Animals (apart from ducks, I guess) would laugh their heads off if you tried to describe patriarchy to them, its violence and imbecility. Anti-female, anti-life, anti-nature patriarchy cuddles up for warmth to destruction, death, and money—the favorite baubles, not coincidentally, of Donald Trump, or Donald Duck, as he’s known in Europe. Trump may well be some kind of drake . . . This would explain the iridescent coiffure, the ungentlemanly manners, his familiarity with golf courses, and why he’s so fond of bread.
When you’re good and tired of duck society, try goosanders! They’re a kind of merganser: sleek, rare, and secretive. I’ve never seen their mating behavior, but I assume it’s polite, if a bit fast. Goosanders do everything fast. According to A Field Guide to the Birds of Britain and Europe, they’re also mostly silent, and can stay underwater for up to a minute at a time. Wow, if only Trump would quit his quacking and stay underwater for a minute. Or more.
The salient features of a goosander are its long, narrow body (perfect for diving) and the brown crested head, white breast, and silvery-gray plumage of the female. In Birds of America, or my crummy copy anyway, Audubon messes up on the color, making the female brown all over, with no gray; he blows the sleekness too, making them more ducklike. But T. A. Coward emphasizes the goosander’s “elongated, cigar-shaped body.” In his Birds of the British Isles and their Eggs, Coward says: “With neck awash and head well forward it slides through the water, its rounded back just showing like a small submarine.” Goosanders are streamlined for velocity—because their lives are not spent lazing around with their asses in the air like mallards and a few people I could mention.
When diving, goosanders do dolphin flips. The water boils with their antics. They sweep to the bottom, zoom around down there like sharks, and turn up far from where they started. Nervous types, mother goosanders are always in a hurry. In order to keep things speeding along, the mother bird will let her young ride on her back. Three or four goosanderlings can fit on at a time. Any left behind have to paddle fast to keep up.
The male goosander is a chiaroscuro masterpiece, with a magnolia-white body and an intense black back. Trump’s wisps of hair might be sort of magnolia, if he didn’t dye them. And he’s fishy . . . But any talk of similarity between the (allegedly) second-rate, nasty, terrible, sick, lowly, lying, truly pathetic, reckless, sad, weak, lazy, wacko, big-eared, incompetent, third-rate, clueless, not smart, all talk, dumb as a rock, fourth-rate, zero-chance liar, nut job, clown, loser, fraud, con man, phony, lightweight, hypocrite, goofball, low-life disgrace, and boring guy[*] that is Donald Trump, and a goosander, debases goosanders. Obviously, it’s Bernie “Birdie” Sanders who qualifies as a goosander: he’s got the white shirt and black jacket, cares about the environment, and dives deep.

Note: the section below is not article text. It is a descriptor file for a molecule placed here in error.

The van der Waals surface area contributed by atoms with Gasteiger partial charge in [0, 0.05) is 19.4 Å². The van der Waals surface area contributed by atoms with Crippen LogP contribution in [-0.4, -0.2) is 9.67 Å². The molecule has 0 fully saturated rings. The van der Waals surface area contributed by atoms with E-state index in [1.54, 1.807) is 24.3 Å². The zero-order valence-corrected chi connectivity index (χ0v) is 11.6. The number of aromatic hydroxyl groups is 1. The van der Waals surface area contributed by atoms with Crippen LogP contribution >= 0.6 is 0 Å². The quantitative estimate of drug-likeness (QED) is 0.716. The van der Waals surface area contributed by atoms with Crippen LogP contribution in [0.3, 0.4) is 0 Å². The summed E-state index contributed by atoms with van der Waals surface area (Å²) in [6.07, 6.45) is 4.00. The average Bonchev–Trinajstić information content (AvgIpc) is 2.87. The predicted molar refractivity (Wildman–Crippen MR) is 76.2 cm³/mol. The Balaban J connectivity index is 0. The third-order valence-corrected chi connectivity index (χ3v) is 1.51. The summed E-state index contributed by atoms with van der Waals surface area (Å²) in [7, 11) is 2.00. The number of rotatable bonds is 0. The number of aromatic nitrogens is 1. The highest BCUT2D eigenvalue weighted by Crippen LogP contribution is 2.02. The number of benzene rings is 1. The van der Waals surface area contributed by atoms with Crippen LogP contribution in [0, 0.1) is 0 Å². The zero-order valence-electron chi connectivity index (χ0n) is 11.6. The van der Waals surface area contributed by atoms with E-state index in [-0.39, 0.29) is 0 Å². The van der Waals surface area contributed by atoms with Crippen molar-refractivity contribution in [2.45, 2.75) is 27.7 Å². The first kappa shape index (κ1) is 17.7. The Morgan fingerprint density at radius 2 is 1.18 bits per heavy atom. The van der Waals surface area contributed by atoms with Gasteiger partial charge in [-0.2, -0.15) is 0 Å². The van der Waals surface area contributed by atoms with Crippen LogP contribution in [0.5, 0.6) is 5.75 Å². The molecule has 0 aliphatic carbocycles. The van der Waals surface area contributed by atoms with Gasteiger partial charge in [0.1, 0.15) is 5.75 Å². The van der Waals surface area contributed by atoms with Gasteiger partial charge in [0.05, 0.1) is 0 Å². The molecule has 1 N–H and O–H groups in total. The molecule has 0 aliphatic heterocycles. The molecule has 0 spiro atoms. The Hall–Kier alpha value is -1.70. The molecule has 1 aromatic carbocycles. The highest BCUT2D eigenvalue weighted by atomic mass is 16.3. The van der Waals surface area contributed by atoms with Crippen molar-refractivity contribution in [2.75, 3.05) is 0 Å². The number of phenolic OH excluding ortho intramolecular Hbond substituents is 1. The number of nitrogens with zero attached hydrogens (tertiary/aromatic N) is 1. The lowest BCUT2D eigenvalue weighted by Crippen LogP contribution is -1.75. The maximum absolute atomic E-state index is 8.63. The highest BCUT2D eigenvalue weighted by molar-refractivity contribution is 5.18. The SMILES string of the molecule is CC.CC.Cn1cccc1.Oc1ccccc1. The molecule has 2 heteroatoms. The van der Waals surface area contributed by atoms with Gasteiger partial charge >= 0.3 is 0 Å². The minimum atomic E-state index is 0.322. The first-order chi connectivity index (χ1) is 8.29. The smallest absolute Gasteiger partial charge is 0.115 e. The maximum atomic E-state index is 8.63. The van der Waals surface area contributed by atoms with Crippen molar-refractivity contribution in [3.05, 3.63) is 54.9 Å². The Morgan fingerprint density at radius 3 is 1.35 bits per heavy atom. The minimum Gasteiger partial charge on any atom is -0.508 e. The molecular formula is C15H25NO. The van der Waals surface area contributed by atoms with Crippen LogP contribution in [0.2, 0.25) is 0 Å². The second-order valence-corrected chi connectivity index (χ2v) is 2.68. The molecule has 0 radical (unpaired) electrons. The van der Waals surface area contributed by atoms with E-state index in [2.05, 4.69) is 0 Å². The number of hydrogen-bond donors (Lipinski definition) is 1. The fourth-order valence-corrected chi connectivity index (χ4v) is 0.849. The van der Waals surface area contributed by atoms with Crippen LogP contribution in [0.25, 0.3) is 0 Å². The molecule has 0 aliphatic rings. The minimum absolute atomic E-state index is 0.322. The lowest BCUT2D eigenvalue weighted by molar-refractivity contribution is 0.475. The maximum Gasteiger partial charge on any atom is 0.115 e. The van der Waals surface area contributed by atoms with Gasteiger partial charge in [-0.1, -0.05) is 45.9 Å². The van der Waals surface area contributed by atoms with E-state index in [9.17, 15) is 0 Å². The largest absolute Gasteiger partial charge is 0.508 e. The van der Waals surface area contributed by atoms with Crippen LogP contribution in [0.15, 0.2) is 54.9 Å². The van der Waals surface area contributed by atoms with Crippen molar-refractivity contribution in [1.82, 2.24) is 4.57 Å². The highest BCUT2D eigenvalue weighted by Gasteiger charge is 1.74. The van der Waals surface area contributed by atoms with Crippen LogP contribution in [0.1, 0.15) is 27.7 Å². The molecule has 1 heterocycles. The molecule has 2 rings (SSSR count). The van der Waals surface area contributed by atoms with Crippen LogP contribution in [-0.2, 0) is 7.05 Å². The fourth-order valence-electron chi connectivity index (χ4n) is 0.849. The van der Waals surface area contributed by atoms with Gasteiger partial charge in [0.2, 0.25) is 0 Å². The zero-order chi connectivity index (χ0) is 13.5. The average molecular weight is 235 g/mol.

Reading old bird books can be enough to put you off birds. It’s a world unto itself, and you feel more and more excluded—like Stan Laurel at a Sons of the Desert meeting, listening to the edicts of the “Exhausted Ruler” (an emaciated 1930s businessman in a keffiyeh). But I gather goosanders are saw-billed, lay large, long, pale creamy-gray eggs with no peak at either end, and are as rare a find as socialist presidents. European goosanders “reach Britain in October, but few appear in Cheshire before December; even then their visits are irregular.”
The Common Loon gets many a bird book off to a good start. It is not dissimilar to the goosander in shape and manner, but the loon’s markings are a real work of genius, and unisex. Both the male and the female have the same long black head and black beak, tiny red eyes, and stylish azure bands around the neck. To top it off, they sport a kimono of delicate op-art black-and-white checks flung across their backs.
Like goosanders, loons dive with great efficiency, though their technique is more discreet: loons just tuck their heads under the water and surge forward, hardly disturbing the surface at all. Roger Tory Peterson, in A Field Guide to the Birds, says a loon “is a long-bodied, low-lying bird, a sort of avian submarine.” Again with the submarine analogy. Isn’t a submarine more likely to resemble a loon than the other way around? (The submarine concept came later: they carry nuclear bombs. Loons carry only loonlings.)
Loons are much admired by Katharine Hepburn in On Golden Pond. Loons are all she talks about. She’s a loon goon. They’re symbolic of something or other in the film, I don’t know what and don’t want to know. It’s not much of a movie. The schmaltz, combined with the aquatic angle, make it more like an episode of Flipper. But it did provide Hepburn with a last big role, and also offered a rare sighting of old age connubiality on screen. For a long time Katharine Hepburn was the old woman in the movies, the only one anybody could bear to see. She seemed invincible—leading Howard Nemerov to say of old age, “If this can happen to Hepburn / No one is safe.”